Spectrum Auction Legislation Becomes Law, But Now What?

Scott R. Flick

Posted March 2, 2012

By Scott R. Flick

Following many months of debate and after trying several potential legislative vehicles, the House and Senate finally enacted spectrum auction legislation as part of the bill to extend payroll tax cuts for another year. It was signed by the President last week, and for those following the process for the past two years, the result was somewhat anticlimactic. That is mostly good news for broadcasters, as the NAB was successful in ensuring that the law contains enough protections for broadcasters to prevent the spectral armageddon that it once appeared broadcasters might face.

Having said that, we can't ignore that there were bodies left out on the legislative battlefield, the most obvious being low power TV and TV translator stations. Under the new law, these stations are not permitted to participate in the spectrum auction, are not protected from being displaced to oblivion in the repacking process, and are not entitled to reimbursement of displacement expenses. It is that last point that may be the most important in rural areas. While it is possible there could be enough post-repacking broadcast spectrum in rural areas for TV translators to survive, they will still need to move off of the nationwide swaths of spectrum the FCC intends to auction to wireless companies. Unfortunately, many if not most TV translator licensees are local and regional entities with minimal financial resources. Telling such a licensee that it needs to move to a new channel, or worse, to a different location to make the new channel work, may be the same as telling it to shut down.

This is particularly true when the sheer quantity of translator facilities that might have to be moved is considered. For example, there are nearly 350 TV translators in Montana alone. Moving even a third of them will be an expensive proposition for licensees whose primary purpose is not profit, but the continued availability of rural broadcast service. Further complicating the picture is the fact that in border states like Montana, protecting spectrum for low power TV and TV translators will inevitably be a very low priority when negotiating a new spectrum realignment treaty with Canada or Mexico to permit reallotment of the band.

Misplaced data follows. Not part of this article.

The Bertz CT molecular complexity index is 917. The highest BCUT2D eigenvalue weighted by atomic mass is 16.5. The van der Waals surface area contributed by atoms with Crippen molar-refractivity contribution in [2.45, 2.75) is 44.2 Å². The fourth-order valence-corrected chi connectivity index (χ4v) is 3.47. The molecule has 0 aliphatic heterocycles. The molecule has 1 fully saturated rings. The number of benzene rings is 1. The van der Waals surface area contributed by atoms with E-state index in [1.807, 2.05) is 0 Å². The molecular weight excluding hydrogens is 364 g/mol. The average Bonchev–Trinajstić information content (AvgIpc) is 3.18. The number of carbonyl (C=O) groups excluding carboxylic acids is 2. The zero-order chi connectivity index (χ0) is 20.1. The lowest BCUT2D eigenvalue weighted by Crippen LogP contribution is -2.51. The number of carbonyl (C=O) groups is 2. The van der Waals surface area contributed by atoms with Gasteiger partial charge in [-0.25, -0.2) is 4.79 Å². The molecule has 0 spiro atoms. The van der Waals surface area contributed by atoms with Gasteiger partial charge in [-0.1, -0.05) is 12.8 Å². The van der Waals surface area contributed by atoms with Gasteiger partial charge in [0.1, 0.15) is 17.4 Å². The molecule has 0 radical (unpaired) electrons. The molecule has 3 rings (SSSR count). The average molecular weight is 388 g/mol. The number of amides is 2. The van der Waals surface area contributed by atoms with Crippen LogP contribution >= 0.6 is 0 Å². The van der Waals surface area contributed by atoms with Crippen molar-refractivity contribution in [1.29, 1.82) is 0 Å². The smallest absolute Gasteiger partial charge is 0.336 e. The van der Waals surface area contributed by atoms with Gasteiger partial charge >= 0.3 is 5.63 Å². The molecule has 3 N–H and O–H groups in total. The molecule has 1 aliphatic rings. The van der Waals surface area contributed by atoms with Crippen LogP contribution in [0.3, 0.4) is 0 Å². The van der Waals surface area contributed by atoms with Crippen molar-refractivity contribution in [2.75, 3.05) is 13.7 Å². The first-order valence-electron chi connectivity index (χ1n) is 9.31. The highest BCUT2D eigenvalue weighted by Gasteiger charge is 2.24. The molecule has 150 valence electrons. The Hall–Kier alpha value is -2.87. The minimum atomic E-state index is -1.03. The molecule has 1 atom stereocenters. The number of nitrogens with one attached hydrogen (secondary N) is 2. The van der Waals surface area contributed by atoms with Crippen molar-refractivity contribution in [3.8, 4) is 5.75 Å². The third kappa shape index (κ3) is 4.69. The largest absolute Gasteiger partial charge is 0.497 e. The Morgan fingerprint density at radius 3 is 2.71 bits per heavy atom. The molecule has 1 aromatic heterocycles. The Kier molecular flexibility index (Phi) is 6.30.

While full-power and Class A television stations therefore fared much better in the legislation, for those uninterested in selling their spectrum, spectrum repacking will still not be a pleasant experience. Those of us who endured the repacking process during the DTV transition can attest to how complex and challenging the process can be, and the DTV process had the luxury of fifteen years of planning and execution, as well as a lot more spectrum in the broadcast band with which to work. Having already squeezed the broadcast spectrum lemon pretty hard during the DTV transition, the FCC may find that there isn't much juice left in it for a second go around. That, combined with a much tighter time frame, could make this an even more complex and messy process.

In addition, while it hasn't drawn as much attention as it should have, one other changed factor is that after the DTV transition was completed, the FCC opened up TV "white spaces" (spectrum between allotted broadcast channels) for unlicensed use by technology companies seeking to introduce new products and services requiring spectrum. Having enticed companies into investing many millions of dollars in research and development for these white spaces products and services, eliminating the white spaces during the repacking process (which is the point of repacking) could leave many of these companies out in the cold. This is a particularly likely outcome given that the very markets white spaces companies are interested in--densely populated urban areas--are precisely those areas where the FCC most desperately wants to obtain additional spectrum for wireless, and where available spectrum is already scarce. Like low power TV and TV translator licensees, these white spaces companies are pretty much going to be told to "suck the lemon" and hope there are a few drops of spectrum left for them after the repacking.

Still, while there certainly are some obstacles to overcome, the DTV transition gave the FCC staff priceless experience in navigating a repacking, and the FCC already has ample experience auctioning off spectrum. The question is whether this particular undertaking is so vast as to be unmanageable, or whether quick but careful planning can remove most of the sharp edges. Once again, the devil will be in the details, and no one envies the FCC with regard to the task it has before it. However, the chance for an optimal outcome will be maximized if all affected parties engage the FCC as it designs the process. In addition to hopefully producing a workable result for the FCC, broadcasters engaged in the process can ensure that the result is good not just for broadcasters in general, but for their particular stations.

For those interested in getting an advance view of what specifically is involved, Harry Jessell of TVNewsCheck recently interviewed our own John Hane to discuss some of the pragmatic issues facing the FCC and the broadcast industry in navigating the spectrum auction landscape. The transcript of the interview can be found here. John's comments provide additional detail on the tasks facing the FCC, as well as how long the process will likely take.

While everyone impacted by the spectrum auction and repacking process faces many uncertainties as to its outcome, of this we can be certain: challenging times lay ahead.

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